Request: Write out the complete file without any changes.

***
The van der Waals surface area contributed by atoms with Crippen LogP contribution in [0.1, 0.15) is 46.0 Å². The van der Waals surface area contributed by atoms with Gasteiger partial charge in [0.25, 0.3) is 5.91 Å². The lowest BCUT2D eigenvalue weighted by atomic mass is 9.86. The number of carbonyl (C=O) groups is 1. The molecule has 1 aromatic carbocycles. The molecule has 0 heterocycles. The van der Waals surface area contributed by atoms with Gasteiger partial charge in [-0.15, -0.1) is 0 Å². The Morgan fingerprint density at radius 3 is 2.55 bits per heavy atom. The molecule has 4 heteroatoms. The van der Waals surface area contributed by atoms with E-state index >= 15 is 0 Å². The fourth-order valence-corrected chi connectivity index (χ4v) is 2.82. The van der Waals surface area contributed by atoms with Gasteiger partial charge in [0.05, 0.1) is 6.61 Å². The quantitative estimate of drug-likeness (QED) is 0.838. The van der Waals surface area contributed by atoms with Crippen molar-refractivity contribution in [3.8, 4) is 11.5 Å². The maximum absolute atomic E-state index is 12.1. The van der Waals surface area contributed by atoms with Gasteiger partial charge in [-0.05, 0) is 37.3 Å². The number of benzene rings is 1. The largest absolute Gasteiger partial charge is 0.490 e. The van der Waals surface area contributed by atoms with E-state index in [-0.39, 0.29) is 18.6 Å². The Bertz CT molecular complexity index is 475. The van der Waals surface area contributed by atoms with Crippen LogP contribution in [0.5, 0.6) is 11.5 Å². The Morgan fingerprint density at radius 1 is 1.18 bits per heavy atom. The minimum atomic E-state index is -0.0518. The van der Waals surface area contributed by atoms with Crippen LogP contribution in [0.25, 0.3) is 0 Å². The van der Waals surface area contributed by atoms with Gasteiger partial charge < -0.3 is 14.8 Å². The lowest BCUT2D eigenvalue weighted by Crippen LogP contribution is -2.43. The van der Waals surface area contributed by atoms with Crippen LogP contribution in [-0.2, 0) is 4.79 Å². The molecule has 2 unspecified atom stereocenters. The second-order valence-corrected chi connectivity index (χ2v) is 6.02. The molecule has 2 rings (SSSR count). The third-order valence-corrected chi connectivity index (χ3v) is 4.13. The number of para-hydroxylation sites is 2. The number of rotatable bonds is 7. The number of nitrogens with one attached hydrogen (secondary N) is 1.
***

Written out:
The van der Waals surface area contributed by atoms with Crippen LogP contribution in [0.1, 0.15) is 46.0 Å². The van der Waals surface area contributed by atoms with Gasteiger partial charge in [0.25, 0.3) is 5.91 Å². The lowest BCUT2D eigenvalue weighted by atomic mass is 9.86. The number of carbonyl (C=O) groups is 1. The molecule has 1 aromatic carbocycles. The molecule has 0 heterocycles. The van der Waals surface area contributed by atoms with Gasteiger partial charge in [-0.15, -0.1) is 0 Å². The Morgan fingerprint density at radius 3 is 2.55 bits per heavy atom. The molecule has 4 heteroatoms. The van der Waals surface area contributed by atoms with E-state index >= 15 is 0 Å². The fourth-order valence-corrected chi connectivity index (χ4v) is 2.82. The van der Waals surface area contributed by atoms with Gasteiger partial charge in [0.05, 0.1) is 6.61 Å². The quantitative estimate of drug-likeness (QED) is 0.838. The van der Waals surface area contributed by atoms with Crippen molar-refractivity contribution in [3.8, 4) is 11.5 Å². The maximum absolute atomic E-state index is 12.1. The van der Waals surface area contributed by atoms with Gasteiger partial charge in [-0.05, 0) is 37.3 Å². The number of benzene rings is 1. The largest absolute Gasteiger partial charge is 0.490 e. The van der Waals surface area contributed by atoms with E-state index in [-0.39, 0.29) is 18.6 Å². The Bertz CT molecular complexity index is 475. The van der Waals surface area contributed by atoms with Crippen LogP contribution in [0.5, 0.6) is 11.5 Å². The Morgan fingerprint density at radius 1 is 1.18 bits per heavy atom. The minimum atomic E-state index is -0.0518. The van der Waals surface area contributed by atoms with Crippen LogP contribution in [0.25, 0.3) is 0 Å². The van der Waals surface area contributed by atoms with Gasteiger partial charge < -0.3 is 14.8 Å². The lowest BCUT2D eigenvalue weighted by Crippen LogP contribution is -2.43. The van der Waals surface area contributed by atoms with Crippen LogP contribution in [-0.2, 0) is 4.79 Å². The molecule has 2 unspecified atom stereocenters. The second-order valence-corrected chi connectivity index (χ2v) is 6.02. The molecule has 2 rings (SSSR count). The third-order valence-corrected chi connectivity index (χ3v) is 4.13. The number of para-hydroxylation sites is 2. The number of rotatable bonds is 7. The number of nitrogens with one attached hydrogen (secondary N) is 1.